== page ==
This videocast discusses how to connect people, processes and technology across commerce and supply chain operations to achieve unified commerce.

Featuring Dan Gilmore, Editor along with Joseph Stephens, CEO, Motor City Industrial, Jay Fielder, Supply Chain Technology Manager, Motor City Industrial and Mike Wills, Chief Revenue Officer, Apex Supply Chain Technologies.

Now Available On Demand


We received a number of emails on our various coverage of the CSCMP Edge conference. A selection is below. More next week.

Feedback on CSCMP Edge 2018:


Since the company upgraded its security, SC Digest was getting trapped in "junk" mail folder.

I recently released them from the folder. SC Digest, and your columns, are anything but junk. Indeed, SC Digest is one of the few bulk emails that I enjoy reading.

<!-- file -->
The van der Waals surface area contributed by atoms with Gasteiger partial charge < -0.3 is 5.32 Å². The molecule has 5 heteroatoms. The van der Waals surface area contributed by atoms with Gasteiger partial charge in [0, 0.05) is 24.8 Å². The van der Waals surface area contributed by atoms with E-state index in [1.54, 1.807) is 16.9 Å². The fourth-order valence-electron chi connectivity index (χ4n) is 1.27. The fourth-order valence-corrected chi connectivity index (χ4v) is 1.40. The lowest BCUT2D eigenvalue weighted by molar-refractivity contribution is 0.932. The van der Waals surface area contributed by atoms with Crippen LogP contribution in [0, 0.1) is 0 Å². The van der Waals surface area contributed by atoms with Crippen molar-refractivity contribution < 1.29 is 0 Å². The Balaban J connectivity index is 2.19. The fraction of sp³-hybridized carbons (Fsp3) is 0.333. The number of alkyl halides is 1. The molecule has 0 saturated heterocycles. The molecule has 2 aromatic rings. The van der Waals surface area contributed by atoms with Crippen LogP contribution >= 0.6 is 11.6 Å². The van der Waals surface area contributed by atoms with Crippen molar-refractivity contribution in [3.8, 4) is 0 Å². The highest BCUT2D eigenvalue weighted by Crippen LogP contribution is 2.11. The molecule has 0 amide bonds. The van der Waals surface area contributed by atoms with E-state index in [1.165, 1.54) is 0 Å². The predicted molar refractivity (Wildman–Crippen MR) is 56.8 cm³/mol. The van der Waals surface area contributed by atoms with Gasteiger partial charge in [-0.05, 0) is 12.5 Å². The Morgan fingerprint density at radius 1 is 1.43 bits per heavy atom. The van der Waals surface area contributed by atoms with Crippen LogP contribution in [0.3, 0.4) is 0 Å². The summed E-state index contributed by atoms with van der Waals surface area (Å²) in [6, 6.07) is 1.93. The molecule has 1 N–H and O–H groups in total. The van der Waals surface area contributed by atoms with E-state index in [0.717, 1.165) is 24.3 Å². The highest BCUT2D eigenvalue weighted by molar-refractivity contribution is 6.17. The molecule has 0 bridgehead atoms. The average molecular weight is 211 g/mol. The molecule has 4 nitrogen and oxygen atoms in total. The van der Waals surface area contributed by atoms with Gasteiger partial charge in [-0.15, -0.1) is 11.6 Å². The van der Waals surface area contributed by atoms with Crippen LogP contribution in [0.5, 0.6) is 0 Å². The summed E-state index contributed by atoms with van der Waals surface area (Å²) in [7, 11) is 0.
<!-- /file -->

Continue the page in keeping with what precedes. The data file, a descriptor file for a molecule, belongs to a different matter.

Though not able to attend the CSCMP conference, your column, as always, was informative and refreshing. You deserve much credit and courage for suggesting realistic and practical ways the conference can be improved. I have been to other conferences where it seems the vendors have hijacked the format either through monopolizing the agendas, duration of sessions or spouting product attributes as 'thought leadership.'

I understand there needs to be balance in these conferences and recognizing the companies willing to share their stories is the a good message to the conference organizers.

Thank you.

Jerry Saltzman
Director, Global Supply Chain Processes




On Monday's Panel with Amazon, IBM, and Nike, I had a few more observations to add to yours.